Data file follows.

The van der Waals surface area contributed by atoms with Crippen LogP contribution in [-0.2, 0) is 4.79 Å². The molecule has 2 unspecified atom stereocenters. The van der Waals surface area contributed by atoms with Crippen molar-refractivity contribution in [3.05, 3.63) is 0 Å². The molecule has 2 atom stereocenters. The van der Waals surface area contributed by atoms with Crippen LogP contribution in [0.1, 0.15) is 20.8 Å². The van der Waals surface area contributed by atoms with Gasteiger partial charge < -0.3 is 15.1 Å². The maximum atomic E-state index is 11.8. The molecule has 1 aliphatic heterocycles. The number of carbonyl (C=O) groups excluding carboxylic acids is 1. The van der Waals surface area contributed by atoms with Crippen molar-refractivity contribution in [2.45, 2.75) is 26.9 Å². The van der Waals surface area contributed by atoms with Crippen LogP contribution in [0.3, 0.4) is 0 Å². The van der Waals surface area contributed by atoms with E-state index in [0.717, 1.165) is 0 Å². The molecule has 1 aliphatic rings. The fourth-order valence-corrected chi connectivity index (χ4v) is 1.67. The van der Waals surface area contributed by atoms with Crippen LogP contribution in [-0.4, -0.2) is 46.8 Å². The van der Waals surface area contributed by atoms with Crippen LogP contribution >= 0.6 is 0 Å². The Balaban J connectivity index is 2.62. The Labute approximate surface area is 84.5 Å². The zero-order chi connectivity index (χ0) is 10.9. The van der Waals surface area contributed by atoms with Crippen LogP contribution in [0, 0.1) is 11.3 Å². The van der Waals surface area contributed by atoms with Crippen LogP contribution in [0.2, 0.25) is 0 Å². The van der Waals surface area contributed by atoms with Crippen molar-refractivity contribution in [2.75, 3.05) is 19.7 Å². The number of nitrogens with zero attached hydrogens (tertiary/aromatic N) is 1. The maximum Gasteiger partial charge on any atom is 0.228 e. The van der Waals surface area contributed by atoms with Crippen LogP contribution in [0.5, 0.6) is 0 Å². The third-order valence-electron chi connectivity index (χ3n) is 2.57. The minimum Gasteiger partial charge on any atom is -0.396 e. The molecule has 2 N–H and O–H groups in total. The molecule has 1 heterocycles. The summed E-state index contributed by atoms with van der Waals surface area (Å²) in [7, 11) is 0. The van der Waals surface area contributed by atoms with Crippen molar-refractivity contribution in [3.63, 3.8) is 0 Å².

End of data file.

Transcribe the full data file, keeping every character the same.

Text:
The van der Waals surface area contributed by atoms with Crippen LogP contribution in [-0.2, 0) is 4.79 Å². The molecule has 2 unspecified atom stereocenters. The van der Waals surface area contributed by atoms with Crippen molar-refractivity contribution in [3.05, 3.63) is 0 Å². The molecule has 2 atom stereocenters. The van der Waals surface area contributed by atoms with Crippen LogP contribution in [0.1, 0.15) is 20.8 Å². The van der Waals surface area contributed by atoms with Gasteiger partial charge < -0.3 is 15.1 Å². The maximum atomic E-state index is 11.8. The molecule has 1 aliphatic heterocycles. The number of carbonyl (C=O) groups excluding carboxylic acids is 1. The van der Waals surface area contributed by atoms with Crippen molar-refractivity contribution in [2.45, 2.75) is 26.9 Å². The van der Waals surface area contributed by atoms with Crippen LogP contribution in [0.3, 0.4) is 0 Å². The van der Waals surface area contributed by atoms with E-state index in [0.717, 1.165) is 0 Å². The molecule has 1 aliphatic rings. The fourth-order valence-corrected chi connectivity index (χ4v) is 1.67. The van der Waals surface area contributed by atoms with Crippen LogP contribution in [-0.4, -0.2) is 46.8 Å². The van der Waals surface area contributed by atoms with Crippen LogP contribution >= 0.6 is 0 Å². The Balaban J connectivity index is 2.62. The Labute approximate surface area is 84.5 Å². The zero-order chi connectivity index (χ0) is 10.9. The van der Waals surface area contributed by atoms with Crippen LogP contribution in [0, 0.1) is 11.3 Å². The van der Waals surface area contributed by atoms with Crippen LogP contribution in [0.2, 0.25) is 0 Å². The van der Waals surface area contributed by atoms with Crippen molar-refractivity contribution in [2.75, 3.05) is 19.7 Å². The number of nitrogens with zero attached hydrogens (tertiary/aromatic N) is 1. The maximum Gasteiger partial charge on any atom is 0.228 e. The van der Waals surface area contributed by atoms with Crippen LogP contribution in [0.5, 0.6) is 0 Å². The third-order valence-electron chi connectivity index (χ3n) is 2.57. The minimum Gasteiger partial charge on any atom is -0.396 e. The molecule has 2 N–H and O–H groups in total. The molecule has 1 heterocycles. The summed E-state index contributed by atoms with van der Waals surface area (Å²) in [7, 11) is 0. The van der Waals surface area contributed by atoms with Crippen molar-refractivity contribution in [3.63, 3.8) is 0 Å².